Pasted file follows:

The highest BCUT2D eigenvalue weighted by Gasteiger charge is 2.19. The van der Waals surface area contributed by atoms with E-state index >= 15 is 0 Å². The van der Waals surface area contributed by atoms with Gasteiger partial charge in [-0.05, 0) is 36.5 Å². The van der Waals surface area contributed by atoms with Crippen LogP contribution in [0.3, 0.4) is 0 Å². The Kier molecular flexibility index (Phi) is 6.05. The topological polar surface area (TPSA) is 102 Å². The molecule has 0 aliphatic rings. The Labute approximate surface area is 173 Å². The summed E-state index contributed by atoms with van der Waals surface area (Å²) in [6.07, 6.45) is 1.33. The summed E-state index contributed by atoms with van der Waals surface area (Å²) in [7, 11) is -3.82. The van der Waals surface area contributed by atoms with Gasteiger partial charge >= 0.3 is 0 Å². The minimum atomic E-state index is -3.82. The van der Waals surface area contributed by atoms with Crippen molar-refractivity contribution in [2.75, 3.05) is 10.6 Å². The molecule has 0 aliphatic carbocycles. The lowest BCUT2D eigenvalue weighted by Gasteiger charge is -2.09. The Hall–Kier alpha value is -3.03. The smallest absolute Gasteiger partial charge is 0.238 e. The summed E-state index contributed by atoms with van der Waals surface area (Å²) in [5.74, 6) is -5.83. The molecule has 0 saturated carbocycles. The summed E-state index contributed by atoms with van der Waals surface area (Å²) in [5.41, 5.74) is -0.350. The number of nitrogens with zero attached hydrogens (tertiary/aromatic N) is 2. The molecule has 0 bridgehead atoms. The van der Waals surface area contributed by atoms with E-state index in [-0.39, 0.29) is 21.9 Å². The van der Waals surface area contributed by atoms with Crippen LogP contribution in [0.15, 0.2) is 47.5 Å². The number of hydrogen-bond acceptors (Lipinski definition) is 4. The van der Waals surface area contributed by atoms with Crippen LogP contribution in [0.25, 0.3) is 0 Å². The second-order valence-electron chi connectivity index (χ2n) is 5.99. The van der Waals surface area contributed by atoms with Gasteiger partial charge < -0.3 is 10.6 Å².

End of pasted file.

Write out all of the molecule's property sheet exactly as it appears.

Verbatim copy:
The highest BCUT2D eigenvalue weighted by Gasteiger charge is 2.19. The van der Waals surface area contributed by atoms with E-state index >= 15 is 0 Å². The van der Waals surface area contributed by atoms with Gasteiger partial charge in [-0.05, 0) is 36.5 Å². The van der Waals surface area contributed by atoms with Crippen LogP contribution in [0.3, 0.4) is 0 Å². The Kier molecular flexibility index (Phi) is 6.05. The topological polar surface area (TPSA) is 102 Å². The molecule has 0 aliphatic rings. The Labute approximate surface area is 173 Å². The summed E-state index contributed by atoms with van der Waals surface area (Å²) in [6.07, 6.45) is 1.33. The summed E-state index contributed by atoms with van der Waals surface area (Å²) in [7, 11) is -3.82. The van der Waals surface area contributed by atoms with Gasteiger partial charge >= 0.3 is 0 Å². The minimum atomic E-state index is -3.82. The van der Waals surface area contributed by atoms with Crippen molar-refractivity contribution in [2.75, 3.05) is 10.6 Å². The molecule has 0 aliphatic carbocycles. The lowest BCUT2D eigenvalue weighted by Gasteiger charge is -2.09. The Hall–Kier alpha value is -3.03. The smallest absolute Gasteiger partial charge is 0.238 e. The summed E-state index contributed by atoms with van der Waals surface area (Å²) in [5.74, 6) is -5.83. The molecule has 0 saturated carbocycles. The summed E-state index contributed by atoms with van der Waals surface area (Å²) in [5.41, 5.74) is -0.350. The number of nitrogens with zero attached hydrogens (tertiary/aromatic N) is 2. The molecule has 0 bridgehead atoms. The van der Waals surface area contributed by atoms with E-state index in [-0.39, 0.29) is 21.9 Å². The van der Waals surface area contributed by atoms with Crippen LogP contribution in [0.15, 0.2) is 47.5 Å². The number of hydrogen-bond acceptors (Lipinski definition) is 4. The van der Waals surface area contributed by atoms with Crippen LogP contribution in [0.25, 0.3) is 0 Å². The second-order valence-electron chi connectivity index (χ2n) is 5.99. The van der Waals surface area contributed by atoms with Gasteiger partial charge < -0.3 is 10.6 Å².